When freedom of expression trumps copyright

Imagine the situation: you're the editor of a newspaper or news website covering the conviction of a mother for the murder of her child through neglect. The story is grim and gruesome, but you think that including some compare-and-contrast photos, showing the child in years gone by, happy and healthy, as well as in the hideous conditions in which he was left to die miserably, is in the public interest. But, the only images of him happy and healthy are the copyright of the mother. And the child's grandmother is protesting that seeing these images will cause her distress. What to do?

Well, according to Lord Woolman, sitting at the High Court of Justiciary in Scotland, publishing the images is entirely legitimate. In this instance, freedom of expression, and with it the public interest, trumps both copyright and the right to privacy.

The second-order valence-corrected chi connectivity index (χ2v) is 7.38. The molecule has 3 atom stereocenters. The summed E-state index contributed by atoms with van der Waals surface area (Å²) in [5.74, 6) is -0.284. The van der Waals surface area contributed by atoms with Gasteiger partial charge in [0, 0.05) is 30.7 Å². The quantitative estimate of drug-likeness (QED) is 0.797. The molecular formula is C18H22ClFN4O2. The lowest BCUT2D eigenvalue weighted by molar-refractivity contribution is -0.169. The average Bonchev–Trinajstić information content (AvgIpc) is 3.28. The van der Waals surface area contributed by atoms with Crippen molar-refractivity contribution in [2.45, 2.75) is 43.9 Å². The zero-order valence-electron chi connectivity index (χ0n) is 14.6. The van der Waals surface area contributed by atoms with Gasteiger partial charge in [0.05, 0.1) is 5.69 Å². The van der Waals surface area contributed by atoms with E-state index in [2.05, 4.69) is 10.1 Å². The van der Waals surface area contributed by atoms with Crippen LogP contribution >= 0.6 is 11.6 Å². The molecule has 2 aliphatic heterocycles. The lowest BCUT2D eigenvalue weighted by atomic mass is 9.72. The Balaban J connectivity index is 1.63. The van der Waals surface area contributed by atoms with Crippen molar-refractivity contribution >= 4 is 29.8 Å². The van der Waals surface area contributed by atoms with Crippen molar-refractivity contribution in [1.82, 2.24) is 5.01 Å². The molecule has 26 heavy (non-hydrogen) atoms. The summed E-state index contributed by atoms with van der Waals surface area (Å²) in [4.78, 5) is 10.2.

Lord Woolman was ruling on whether or not the BBC was justified in publishing six images of Declan Hainey, who was murdered by his mother Kimberley, that had been referred to by witnesses in court and showed Declan in happier times. Now, Section 45 of the Copyright, Designs and Patents Act (CDPA) allows for the media to reproduce copyrighted works if reporting on parliamentary or judicial proceedings, but whilst the images of the child had been used as evidence in court, they weren't placed on the court's document imager and neither were they displayed to the public in court. So it wasn't necessarily that clear-cut. In Lord Woolman's opinion, however, because the images had been used as evidence, they had effectively been published in open court. Furthermore:

The BBC only intends to use the photographs for the purpose of reporting the trial. In my view, were it necessary to do so, the public interest in the proper and full reporting of this case is sufficient to 'trump' any right of the copyright owner.

Round 1, then, goes to the public interest. So what about privacy? Lord Woolman's opinion was that privacy also took a backseat to the public interest, but only in so far as images of the boy alone were concerned. When it came to images of Declan with his grandmother, they weren't deemed in the public interest and the BBC had no justification in reproducing them. That would have been a step too far.

I wonder what Leveson would have to say about all of this?

(Headsup to The Register, and if you want to read the full ruling, it's here.)